Review: That's the sound of the men... working on the chain.
I play a lot of videogames. As such, I'm always on the lookout for unique ideas, gameplay, and execution in the plethora of titles that are released. When the original Kingdom Hearts was first announced for the PS2 I took notice. "A Disney-centric role-playing-game?" I said to myself. "Square Enix must be either mad or brilliant." Turns out that, in the right hands, the Disney mythology fits perfectly into the RPG genre.
For those not familiar with the series, Kingdom Hearts is a bizarrely successful melding of Disney animation and Final Fantasy Role-Playing, combining the recognizability of the former with the playability of the latter into a whole that is greater than the sum of it's parts. Bridging the gap between the PS2 original and upcoming sequel, Chain of Memories continues the adventures of Sora, Donald Duck, and Goofy. In search of their friends King Mickey (Mouse) and Riku, the three come across a mysterious castle that eats away at their memories. As they ascend through the castle, they find that their memories continue to erode and constantly fight their way through hordes of the heartless to find their friends, all the while travelling through floor after floor of classic Disney worlds.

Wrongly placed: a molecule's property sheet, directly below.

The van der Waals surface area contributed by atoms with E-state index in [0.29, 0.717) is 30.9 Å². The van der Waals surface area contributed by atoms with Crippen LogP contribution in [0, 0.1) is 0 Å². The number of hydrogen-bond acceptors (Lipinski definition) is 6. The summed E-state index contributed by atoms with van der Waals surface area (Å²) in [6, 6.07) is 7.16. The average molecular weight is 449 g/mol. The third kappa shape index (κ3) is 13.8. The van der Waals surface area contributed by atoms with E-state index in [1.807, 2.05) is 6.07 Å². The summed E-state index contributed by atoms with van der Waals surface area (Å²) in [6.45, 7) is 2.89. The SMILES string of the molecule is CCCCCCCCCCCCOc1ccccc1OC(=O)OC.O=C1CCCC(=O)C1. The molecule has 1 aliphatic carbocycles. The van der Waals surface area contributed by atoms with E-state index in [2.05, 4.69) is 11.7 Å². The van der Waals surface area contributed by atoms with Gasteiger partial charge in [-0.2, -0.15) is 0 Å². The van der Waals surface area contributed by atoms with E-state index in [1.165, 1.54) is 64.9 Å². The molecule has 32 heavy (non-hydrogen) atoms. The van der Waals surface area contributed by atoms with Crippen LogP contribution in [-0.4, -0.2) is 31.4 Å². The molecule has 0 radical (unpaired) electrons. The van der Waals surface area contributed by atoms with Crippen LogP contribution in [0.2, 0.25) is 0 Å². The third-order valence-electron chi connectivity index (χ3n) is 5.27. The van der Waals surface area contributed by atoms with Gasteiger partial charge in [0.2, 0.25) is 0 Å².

Being that Kingdom Hearts Chain of Memories is an extension of Disney's animated features, you know that the visuals in this game are important. They sure don't disappoint, either, as they bring a vibrant color palette and spot-on sprite-based characters to the game table. Each of the Disney characters are instantly recognizable and add a real charm to the game. Now, some players that have grown accustomed to the super-effects associated with spell and summon effects in Final Fantasy games might be disappointed by the limited dazzle that Chain of Memories generates with it's effects. I respectfully disagree with their disappointment as the overall crafting of the game does a great job at keeping the action flowing.
Speaking of action, Chain of Memories is full of it. Did I mention, "adventuring?" Chain of Memories is full of that, too. The game alternates between map-building adventuring and card-based combat. Each element begins as you collect cards by defeating enemies, opening chests, and breaking barrels. The cards add a welcome depth to both aspects of the title and, through their use, hook both collector nuts and strategy freaks.
I will admit that it took a while for me to pick up the nuances of the card battle system. For a long time, the sleight system escaped me and, because I was impatient and didn't read the manual, I wasn't able to take full advantage of my enemy cards (using the select button to access them... brilliant) for a very long time. A fact that probably did not help my early frustration with the game. However, once it began to make sense, the system really clicked and made the game a lot of fun. Overall, the system adds a depth to the game that I wouldn't have expected.